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Healthy Tomorrows Partnership for Children Program: 30 years of creating access to health care for vulnerable children, families :

October 7, 2019

For over 30 years, the Healthy Tomorrows Partnership for Children Program (HTPCP) has supported innovative, community-based interventions to improve maternal and child health and access to care.

HTPCP is funded by the Division of Maternal and Child Health Workforce Development in the Health Resources and Services Administration’s (HRSA’s) Maternal and Child Health Bureau. A key feature of HTPCP is its collaboration with the AAP. Since 1989, public health resources at HRSA have joined with pediatric expertise in child health issues at the AAP. Pediatricians have provided care and served as project directors, advisory board members and consultants in HTPCP initiatives.

Recently, HTPCP created several case studies that highlight successes and lessons learned from projects with significant pediatrician involvement.

Empowering Mothers Initiative

Joan Jeung, M.D., M.P.H., FAAP, realized that Mongolian refugee and Burmese immigrant patients at the Asian Health Services in Oakland, Calif., had no representatives in the health care system who spoke their languages. She received funding from HTPCP to hire community health workers who provide health education, interpretation and access to support for these families.

The project has evolved to offer group well-child care visits that include in-depth support for parents and early childhood development education. The initiative also is facilitating cultural and linguistic adaptation of the AAP Bright Futures Guidelines and the Nurturing Parent Program.

Approximately 200 children and their parents have received services. Parents have reported being better equipped to provide nurturing and responsive caregiving to their children. Both parents and community health workers note that the Empowering Mothers Initiative has led to stronger peer-support networks.

According to Dr. Jeung, group well-child visits and culturally and linguistically competent health workers make the program sustainable and scalable.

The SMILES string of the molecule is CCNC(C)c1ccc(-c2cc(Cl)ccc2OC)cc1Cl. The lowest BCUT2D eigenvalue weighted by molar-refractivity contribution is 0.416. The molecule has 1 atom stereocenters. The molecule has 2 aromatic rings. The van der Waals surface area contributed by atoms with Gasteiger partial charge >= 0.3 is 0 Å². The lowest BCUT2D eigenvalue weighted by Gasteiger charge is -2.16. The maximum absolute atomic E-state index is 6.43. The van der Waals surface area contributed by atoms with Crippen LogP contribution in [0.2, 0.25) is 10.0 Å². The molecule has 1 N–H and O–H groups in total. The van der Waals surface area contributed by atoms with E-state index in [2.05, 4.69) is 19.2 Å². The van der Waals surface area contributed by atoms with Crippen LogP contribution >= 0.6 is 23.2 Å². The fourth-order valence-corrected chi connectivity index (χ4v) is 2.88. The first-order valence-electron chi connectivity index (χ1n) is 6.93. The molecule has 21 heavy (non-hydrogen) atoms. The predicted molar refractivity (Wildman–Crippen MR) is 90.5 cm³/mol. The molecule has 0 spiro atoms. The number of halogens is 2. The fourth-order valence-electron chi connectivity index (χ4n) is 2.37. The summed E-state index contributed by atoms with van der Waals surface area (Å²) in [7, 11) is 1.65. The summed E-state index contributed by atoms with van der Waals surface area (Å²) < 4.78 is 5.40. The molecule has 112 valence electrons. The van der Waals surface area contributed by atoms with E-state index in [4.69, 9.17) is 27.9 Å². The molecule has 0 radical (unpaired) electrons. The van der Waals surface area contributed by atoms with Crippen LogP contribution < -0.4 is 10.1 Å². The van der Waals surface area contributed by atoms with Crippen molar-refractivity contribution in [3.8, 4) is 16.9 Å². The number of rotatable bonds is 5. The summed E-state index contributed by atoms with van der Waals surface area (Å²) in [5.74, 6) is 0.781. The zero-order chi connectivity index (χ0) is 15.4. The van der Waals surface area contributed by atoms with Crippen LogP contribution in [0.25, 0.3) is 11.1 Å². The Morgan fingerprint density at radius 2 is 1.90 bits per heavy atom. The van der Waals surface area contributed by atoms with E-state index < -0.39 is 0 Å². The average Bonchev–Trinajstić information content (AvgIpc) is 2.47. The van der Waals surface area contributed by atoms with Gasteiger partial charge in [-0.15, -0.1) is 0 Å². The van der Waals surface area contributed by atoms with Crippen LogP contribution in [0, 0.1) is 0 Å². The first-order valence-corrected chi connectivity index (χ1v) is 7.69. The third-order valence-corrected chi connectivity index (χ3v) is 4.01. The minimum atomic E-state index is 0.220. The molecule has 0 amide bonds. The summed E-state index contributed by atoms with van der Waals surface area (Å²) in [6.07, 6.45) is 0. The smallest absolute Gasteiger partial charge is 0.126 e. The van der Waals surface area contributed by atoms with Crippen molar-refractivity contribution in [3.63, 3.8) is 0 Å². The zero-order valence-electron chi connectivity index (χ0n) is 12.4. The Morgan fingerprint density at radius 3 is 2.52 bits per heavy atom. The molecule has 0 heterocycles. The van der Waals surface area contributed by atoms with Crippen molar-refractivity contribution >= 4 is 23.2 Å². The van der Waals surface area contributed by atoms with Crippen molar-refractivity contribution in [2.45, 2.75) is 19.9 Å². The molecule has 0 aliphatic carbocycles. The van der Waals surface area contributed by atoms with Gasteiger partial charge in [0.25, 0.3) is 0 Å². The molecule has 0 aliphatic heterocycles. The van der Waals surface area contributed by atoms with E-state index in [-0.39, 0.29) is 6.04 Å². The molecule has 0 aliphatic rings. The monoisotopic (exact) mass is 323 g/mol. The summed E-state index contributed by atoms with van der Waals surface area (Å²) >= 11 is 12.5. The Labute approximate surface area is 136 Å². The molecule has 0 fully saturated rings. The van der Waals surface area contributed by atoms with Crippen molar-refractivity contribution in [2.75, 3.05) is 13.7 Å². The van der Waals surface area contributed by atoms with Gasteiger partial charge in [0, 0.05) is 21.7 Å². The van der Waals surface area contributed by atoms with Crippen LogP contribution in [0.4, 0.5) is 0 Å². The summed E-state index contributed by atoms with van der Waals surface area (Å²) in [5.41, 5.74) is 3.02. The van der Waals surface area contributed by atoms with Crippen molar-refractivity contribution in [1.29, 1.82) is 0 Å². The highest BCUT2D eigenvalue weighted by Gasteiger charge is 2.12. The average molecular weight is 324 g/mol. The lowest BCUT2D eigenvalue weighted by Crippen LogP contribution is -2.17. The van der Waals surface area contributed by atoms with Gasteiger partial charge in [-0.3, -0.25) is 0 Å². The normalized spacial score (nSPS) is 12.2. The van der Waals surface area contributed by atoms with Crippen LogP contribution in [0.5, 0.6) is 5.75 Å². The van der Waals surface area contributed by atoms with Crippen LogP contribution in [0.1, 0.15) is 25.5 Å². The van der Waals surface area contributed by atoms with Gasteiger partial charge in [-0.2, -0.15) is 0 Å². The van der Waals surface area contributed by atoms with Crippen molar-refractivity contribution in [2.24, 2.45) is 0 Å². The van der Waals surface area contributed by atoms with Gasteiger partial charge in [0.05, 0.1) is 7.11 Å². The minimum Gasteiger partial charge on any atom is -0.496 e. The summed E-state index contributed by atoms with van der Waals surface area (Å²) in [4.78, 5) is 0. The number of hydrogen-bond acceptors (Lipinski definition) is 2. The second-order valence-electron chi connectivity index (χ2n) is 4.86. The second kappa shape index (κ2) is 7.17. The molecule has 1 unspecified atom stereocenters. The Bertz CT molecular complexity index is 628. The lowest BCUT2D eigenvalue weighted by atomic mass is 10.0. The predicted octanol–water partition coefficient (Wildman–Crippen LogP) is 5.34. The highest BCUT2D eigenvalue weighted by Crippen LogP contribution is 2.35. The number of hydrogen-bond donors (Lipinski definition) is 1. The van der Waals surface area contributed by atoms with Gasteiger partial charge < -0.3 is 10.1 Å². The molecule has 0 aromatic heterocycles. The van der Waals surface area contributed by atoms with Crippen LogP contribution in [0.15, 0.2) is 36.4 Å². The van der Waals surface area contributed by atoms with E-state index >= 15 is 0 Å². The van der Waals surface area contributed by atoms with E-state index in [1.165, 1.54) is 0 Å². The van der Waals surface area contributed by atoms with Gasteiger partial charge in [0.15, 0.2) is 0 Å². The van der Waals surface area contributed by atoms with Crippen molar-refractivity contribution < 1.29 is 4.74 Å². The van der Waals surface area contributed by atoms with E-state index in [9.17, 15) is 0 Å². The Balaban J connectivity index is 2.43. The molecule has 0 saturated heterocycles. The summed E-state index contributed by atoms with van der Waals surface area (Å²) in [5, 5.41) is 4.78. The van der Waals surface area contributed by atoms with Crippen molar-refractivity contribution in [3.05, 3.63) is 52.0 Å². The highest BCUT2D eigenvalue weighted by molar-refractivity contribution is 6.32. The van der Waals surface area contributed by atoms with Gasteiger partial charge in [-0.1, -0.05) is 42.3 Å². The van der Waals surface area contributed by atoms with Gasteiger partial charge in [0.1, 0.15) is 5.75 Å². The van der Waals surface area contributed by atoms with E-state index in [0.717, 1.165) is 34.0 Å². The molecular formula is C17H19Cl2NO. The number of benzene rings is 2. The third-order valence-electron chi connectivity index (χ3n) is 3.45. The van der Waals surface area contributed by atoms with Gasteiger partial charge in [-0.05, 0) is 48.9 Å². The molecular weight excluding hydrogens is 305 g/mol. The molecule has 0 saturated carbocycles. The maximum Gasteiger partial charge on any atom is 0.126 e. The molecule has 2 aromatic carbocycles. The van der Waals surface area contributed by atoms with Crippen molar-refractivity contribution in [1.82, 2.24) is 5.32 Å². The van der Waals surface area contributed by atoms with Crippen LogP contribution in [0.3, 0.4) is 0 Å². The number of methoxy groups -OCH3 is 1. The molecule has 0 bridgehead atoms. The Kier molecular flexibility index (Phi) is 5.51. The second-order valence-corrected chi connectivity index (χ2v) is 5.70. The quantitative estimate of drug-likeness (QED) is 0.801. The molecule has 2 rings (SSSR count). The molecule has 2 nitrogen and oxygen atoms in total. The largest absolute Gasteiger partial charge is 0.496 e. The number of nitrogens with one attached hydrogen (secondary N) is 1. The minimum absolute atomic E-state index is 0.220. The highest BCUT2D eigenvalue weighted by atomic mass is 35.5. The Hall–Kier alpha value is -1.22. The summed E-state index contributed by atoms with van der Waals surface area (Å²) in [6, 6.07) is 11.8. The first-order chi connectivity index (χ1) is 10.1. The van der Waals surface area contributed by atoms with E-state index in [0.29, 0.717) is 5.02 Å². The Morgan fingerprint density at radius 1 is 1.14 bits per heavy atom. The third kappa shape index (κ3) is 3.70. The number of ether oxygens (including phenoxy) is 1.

For more information, visit

House of Teens

Adolescents participating in the House of Teens program took photos of conditions in their neighborhoods that posed barriers to physical activity and healthy eating such as stores that lacked fruits and vegetables. Then, they shared their stories with elected officials and offered potential solutions. Courtesy of House of Teens.

In 2007, the House of Teens (HOT) started as an after-school health promotion and obesity prevention program in New Britain, Conn. The program is a partnership between Community Health Center Inc. and the YWCA of New Britain.

Robert W. Dudley, M.D., M.Ed., FAAP, at the Community Health Center Inc. provides care to adolescents involved in the program.

“… Every single day, I would tell people, ‘Hey, you got to get out and exercise more,’” Dr. Dudley said. “Well, one of the girls took a picture of the stinky dumpster and said, ‘This is what’s outside my front door. We don’t go outside. We can’t exercise because it’s so smelly. It just isn’t going to happen.’”

Through HOT, adolescent girls are guided to document conditions in their neighborhoods with photos (e.g., abandoned parks, convenience stores that lack fruits and vegetables) and present them to elected officials along with recommended solutions. This method, called PhotoVoice, is a key component of community-based participatory research and was used by program staff to engage the teens.

Today, through their efforts, the program has grown exponentially in scope. In addition to being a free-standing center that provides access to a wide range of health care services, it’s also a place where teens can voice concerns, work with adult partners, present solutions and see changes happen.

HTPCP funded HOT several times since it began over a decade ago. For more information, visit

Washington State Reach Out and Read

Reach Out and Read (ROR) is a national evidence-based early literacy program that is embedded in pediatric settings. The program promotes and models reading aloud to children at their well-child visits from 6 months to 5 years. Pediatricians stock books in their waiting rooms and often send a book home with their pediatric patients.

Jill M. Sells, M.D., FAAP, an early literacy advocate, was among local stakeholders interested in expanding ROR into school readiness efforts in Washington State. With HTPCP funding, she served as the initial program director for the state’s efforts to integrate ROR into early childhood systems and school readiness initiatives. Partners in the Washington State ROR included not only pediatrician leaders, but also early learning and education professionals, social service agencies, government and businesses.

The Washington State ROR created a quality rating and improvement system that helped providers strengthen their programs’ effectiveness. There was a 35% increase in the number of local programs that attained the highest quality rating. Parents who participated in Washington State ROR reported that they read more often to their children than nonparticipants.

Since the initial funding from HTPCP in 2009, the Washington State ROR has grown from 70 locations serving 40,000 families to 236 locations serving 130,000 families.

For more information, visit

In its 30-year history, HTPCP has funded nearly 300 community-based programs in 48 states, Washington, D.C., Puerto Rico and Guam. The program offers pediatricians an opportunity to deepen their knowledge of and involvement with community-based interventions.

For more information about HTPCP, visit

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